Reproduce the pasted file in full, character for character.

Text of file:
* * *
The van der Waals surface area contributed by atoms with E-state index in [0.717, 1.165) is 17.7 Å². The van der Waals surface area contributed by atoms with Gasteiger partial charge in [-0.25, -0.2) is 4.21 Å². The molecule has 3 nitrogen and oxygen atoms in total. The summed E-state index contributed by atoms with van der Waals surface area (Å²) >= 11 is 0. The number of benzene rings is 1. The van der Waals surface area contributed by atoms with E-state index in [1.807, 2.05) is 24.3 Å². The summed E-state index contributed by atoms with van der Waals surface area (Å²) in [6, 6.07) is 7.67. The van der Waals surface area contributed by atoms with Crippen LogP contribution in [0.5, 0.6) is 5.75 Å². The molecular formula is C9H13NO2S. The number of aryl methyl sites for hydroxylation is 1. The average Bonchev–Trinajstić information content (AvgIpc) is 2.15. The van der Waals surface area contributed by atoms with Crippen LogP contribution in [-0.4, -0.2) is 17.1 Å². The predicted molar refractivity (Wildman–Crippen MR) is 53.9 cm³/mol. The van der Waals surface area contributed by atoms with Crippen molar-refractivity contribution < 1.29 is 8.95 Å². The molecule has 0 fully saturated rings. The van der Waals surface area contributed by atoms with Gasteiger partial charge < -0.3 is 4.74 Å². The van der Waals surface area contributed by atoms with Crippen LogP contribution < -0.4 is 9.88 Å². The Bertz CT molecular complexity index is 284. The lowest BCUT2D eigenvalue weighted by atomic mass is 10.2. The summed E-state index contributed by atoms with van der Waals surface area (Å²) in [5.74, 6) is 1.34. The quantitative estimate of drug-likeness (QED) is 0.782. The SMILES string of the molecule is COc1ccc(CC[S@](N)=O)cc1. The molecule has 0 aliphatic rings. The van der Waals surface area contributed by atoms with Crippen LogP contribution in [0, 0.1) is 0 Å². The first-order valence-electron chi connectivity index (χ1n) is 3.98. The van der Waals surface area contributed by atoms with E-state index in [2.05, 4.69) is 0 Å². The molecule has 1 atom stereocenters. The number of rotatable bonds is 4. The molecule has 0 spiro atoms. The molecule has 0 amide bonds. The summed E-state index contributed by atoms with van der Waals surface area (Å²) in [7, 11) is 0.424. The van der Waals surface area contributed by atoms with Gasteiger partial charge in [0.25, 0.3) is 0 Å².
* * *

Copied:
The van der Waals surface area contributed by atoms with E-state index in [0.717, 1.165) is 17.7 Å². The van der Waals surface area contributed by atoms with Gasteiger partial charge in [-0.25, -0.2) is 4.21 Å². The molecule has 3 nitrogen and oxygen atoms in total. The summed E-state index contributed by atoms with van der Waals surface area (Å²) >= 11 is 0. The number of benzene rings is 1. The van der Waals surface area contributed by atoms with E-state index in [1.807, 2.05) is 24.3 Å². The summed E-state index contributed by atoms with van der Waals surface area (Å²) in [6, 6.07) is 7.67. The van der Waals surface area contributed by atoms with Crippen LogP contribution in [0.5, 0.6) is 5.75 Å². The molecular formula is C9H13NO2S. The number of aryl methyl sites for hydroxylation is 1. The average Bonchev–Trinajstić information content (AvgIpc) is 2.15. The van der Waals surface area contributed by atoms with Crippen LogP contribution in [-0.4, -0.2) is 17.1 Å². The predicted molar refractivity (Wildman–Crippen MR) is 53.9 cm³/mol. The van der Waals surface area contributed by atoms with Crippen molar-refractivity contribution < 1.29 is 8.95 Å². The molecule has 0 fully saturated rings. The van der Waals surface area contributed by atoms with Gasteiger partial charge < -0.3 is 4.74 Å². The van der Waals surface area contributed by atoms with Crippen LogP contribution < -0.4 is 9.88 Å². The Bertz CT molecular complexity index is 284. The lowest BCUT2D eigenvalue weighted by atomic mass is 10.2. The summed E-state index contributed by atoms with van der Waals surface area (Å²) in [5.74, 6) is 1.34. The quantitative estimate of drug-likeness (QED) is 0.782. The SMILES string of the molecule is COc1ccc(CC[S@](N)=O)cc1. The molecule has 0 aliphatic rings. The van der Waals surface area contributed by atoms with Crippen LogP contribution in [0, 0.1) is 0 Å². The first-order valence-electron chi connectivity index (χ1n) is 3.98. The van der Waals surface area contributed by atoms with E-state index in [2.05, 4.69) is 0 Å². The molecule has 1 atom stereocenters. The number of rotatable bonds is 4. The molecule has 0 spiro atoms. The molecule has 0 amide bonds. The summed E-state index contributed by atoms with van der Waals surface area (Å²) in [7, 11) is 0.424. The van der Waals surface area contributed by atoms with Gasteiger partial charge in [0.25, 0.3) is 0 Å².